How Ethical Fashion-Focused Personal Shopping Service Wearwell Raised $30K in 7 Hours

Think of it as Stitch Fix, but for ethically and sustainably made fashion.
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Photo: Wearwell

Photo: Wearwell

It wasn't too long ago that the conversation about ethical fashion was a niche one being carried out mostly outside the fashion mainstream. But with celebrities like Emma Watson foregrounding sustainable production on her latest press tour and organizations like Fashion Revolution educating consumers through social media initiatives, more and more people want to make responsible decisions about what they buy. 

Seeing that three-fourths of millennials claim they would pay more for an inherently sustainable product, mega-corporations like H&M have sought to strengthen their corporate responsibility and a host of newer brands (including Everlane and Reformation) have cropped up to meet the demands for more transparent production. The increase in options is positive, though it can be overwhelming to shoppers who want to shop ethically but don't have the time or energy to do tons of research — especially when so many emerging ethical brands have small advertising budgets that keep them under the radar.

These are the problems that Erin Houston and Emily Kenney are hoping to address with Wearwell, a personal shopping service that connects customers with brands that share their values. Similar to other personal shopping services like Stitch Fix, Wearwell has customers fill out an extensive profile about their clothing preferences, indicating things like which colors and prints they like and for what price range they're looking. Wearwell's team of stylists then selects and ships pieces that match those preferences, allowing customers to keep the pieces they like and return those they're uninterested in. 

The main differentiating factor between Wearwell and competitors? Wearwell also accounts for the social and environmental impact of the clothing, treating it as no less important than finding a flattering fit or shade. 

"Too often, women feel like they have to sacrifice their style if they want to dress consciously," Houston told Fashionista via email. "If they do find pieces they love, the price point is often out of reach or the search is too difficult, so they give up. We take the search out of the mix and help women build a conscious closet that is suited to the look and needs they have."

Photo: Wearwell

Photo: Wearwell

If the response on crowdfunding site Indiegogo is any indication, Houston and Kenney have hit the right nerve. Their campaign, which launched at the end of March, raised $30,000 in its first seven hours, and has now reached thousands of dollars more than its initial funding goal — with more than a month left before the campaign ends.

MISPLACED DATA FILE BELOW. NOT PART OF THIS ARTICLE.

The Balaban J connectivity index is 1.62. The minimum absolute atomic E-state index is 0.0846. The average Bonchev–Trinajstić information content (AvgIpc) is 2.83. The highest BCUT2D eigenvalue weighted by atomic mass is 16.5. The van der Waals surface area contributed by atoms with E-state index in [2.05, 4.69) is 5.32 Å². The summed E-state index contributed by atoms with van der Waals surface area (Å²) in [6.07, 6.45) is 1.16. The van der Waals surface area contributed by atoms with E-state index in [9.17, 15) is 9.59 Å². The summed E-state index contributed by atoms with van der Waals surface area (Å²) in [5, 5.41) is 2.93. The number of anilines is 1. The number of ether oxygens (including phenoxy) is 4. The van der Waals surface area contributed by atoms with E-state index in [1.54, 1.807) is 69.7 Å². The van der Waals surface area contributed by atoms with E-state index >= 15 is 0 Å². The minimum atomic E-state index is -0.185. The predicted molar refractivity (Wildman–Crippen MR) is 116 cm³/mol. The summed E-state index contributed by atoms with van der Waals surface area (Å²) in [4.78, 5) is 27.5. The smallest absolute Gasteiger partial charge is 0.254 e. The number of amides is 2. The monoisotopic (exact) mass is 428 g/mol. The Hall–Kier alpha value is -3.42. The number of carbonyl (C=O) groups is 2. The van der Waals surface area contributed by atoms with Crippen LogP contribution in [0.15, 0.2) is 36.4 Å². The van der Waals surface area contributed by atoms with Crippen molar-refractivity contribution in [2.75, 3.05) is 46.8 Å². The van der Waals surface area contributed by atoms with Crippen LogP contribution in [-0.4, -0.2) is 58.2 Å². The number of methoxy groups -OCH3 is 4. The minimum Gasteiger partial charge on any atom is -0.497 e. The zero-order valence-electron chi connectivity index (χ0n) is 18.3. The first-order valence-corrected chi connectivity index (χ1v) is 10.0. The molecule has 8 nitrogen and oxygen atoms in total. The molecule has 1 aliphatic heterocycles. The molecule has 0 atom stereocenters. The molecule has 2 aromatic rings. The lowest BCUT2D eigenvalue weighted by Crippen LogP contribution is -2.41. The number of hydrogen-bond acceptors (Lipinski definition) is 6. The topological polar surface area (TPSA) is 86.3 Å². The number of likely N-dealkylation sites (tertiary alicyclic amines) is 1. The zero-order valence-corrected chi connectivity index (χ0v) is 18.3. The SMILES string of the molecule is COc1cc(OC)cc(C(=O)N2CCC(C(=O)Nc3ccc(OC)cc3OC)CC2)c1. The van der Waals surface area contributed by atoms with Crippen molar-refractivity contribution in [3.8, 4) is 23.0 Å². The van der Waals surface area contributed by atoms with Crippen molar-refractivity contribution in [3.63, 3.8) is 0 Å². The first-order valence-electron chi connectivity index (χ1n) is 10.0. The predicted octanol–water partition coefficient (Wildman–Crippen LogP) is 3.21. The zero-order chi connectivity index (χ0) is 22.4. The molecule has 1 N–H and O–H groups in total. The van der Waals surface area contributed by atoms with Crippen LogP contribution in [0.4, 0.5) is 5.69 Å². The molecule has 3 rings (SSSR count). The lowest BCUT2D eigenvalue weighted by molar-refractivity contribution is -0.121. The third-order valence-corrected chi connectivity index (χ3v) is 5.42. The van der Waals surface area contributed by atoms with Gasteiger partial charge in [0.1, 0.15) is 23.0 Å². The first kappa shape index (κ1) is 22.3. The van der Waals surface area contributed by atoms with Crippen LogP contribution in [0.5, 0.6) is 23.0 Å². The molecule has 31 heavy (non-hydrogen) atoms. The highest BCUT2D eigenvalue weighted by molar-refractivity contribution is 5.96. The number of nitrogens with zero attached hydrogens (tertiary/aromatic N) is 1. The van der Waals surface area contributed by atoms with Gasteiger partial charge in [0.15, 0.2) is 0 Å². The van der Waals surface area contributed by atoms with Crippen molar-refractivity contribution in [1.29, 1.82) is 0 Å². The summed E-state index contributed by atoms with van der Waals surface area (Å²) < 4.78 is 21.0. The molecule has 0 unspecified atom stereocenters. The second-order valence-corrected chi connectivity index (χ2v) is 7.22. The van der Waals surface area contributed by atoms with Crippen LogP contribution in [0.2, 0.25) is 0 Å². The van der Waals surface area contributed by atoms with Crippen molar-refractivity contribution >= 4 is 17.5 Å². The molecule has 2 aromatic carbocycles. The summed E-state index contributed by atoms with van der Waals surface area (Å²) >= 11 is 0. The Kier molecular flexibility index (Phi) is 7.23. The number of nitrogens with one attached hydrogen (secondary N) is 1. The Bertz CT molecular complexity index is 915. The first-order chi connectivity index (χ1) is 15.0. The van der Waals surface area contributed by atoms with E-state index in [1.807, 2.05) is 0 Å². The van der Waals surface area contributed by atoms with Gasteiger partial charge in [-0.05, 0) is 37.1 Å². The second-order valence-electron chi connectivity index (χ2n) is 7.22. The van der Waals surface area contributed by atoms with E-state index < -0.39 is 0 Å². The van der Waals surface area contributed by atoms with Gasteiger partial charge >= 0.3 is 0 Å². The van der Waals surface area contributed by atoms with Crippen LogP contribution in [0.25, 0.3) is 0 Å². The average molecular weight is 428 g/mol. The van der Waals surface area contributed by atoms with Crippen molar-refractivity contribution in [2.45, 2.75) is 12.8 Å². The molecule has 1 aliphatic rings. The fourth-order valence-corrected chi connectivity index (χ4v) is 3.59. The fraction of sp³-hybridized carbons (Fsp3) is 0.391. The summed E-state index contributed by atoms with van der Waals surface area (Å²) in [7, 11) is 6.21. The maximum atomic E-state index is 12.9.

"We've heard so many times in the past month, 'I was just looking for a service like this!'" Houston says. "If it were easier to find clothes that were consciously made and at accessible price points, our gamble is that most people would opt to shop this way."

While Houston asserts that Wearwell's stylists will select from brands that "lead with beautiful style," it was her and her partner's backgrounds in international development and social enterprise that first got them interested in the idea of starting a fashion company. Through their studies and own experiences working in developing nations, they saw firsthand the impact that corporate social responsibility initiatives could have on garment workers in emerging markets. Creating Wearwell is a response that they hope will help consumers who wish to be more conscious, in addition to giving a bigger platform to the small brands that are already doing excellent work in the space.

If their venture is successful, they could see the data they've collected about consumer habits having a bigger impact on the market at large. 

"We want to motivate the fashion industry to change," says Houston. "If we can strengthen the conscious consumer market and lift up brands that women can feel great about supporting, we just might create a reason for the big names of fashion to begin to compete for the business of conscious consumers."

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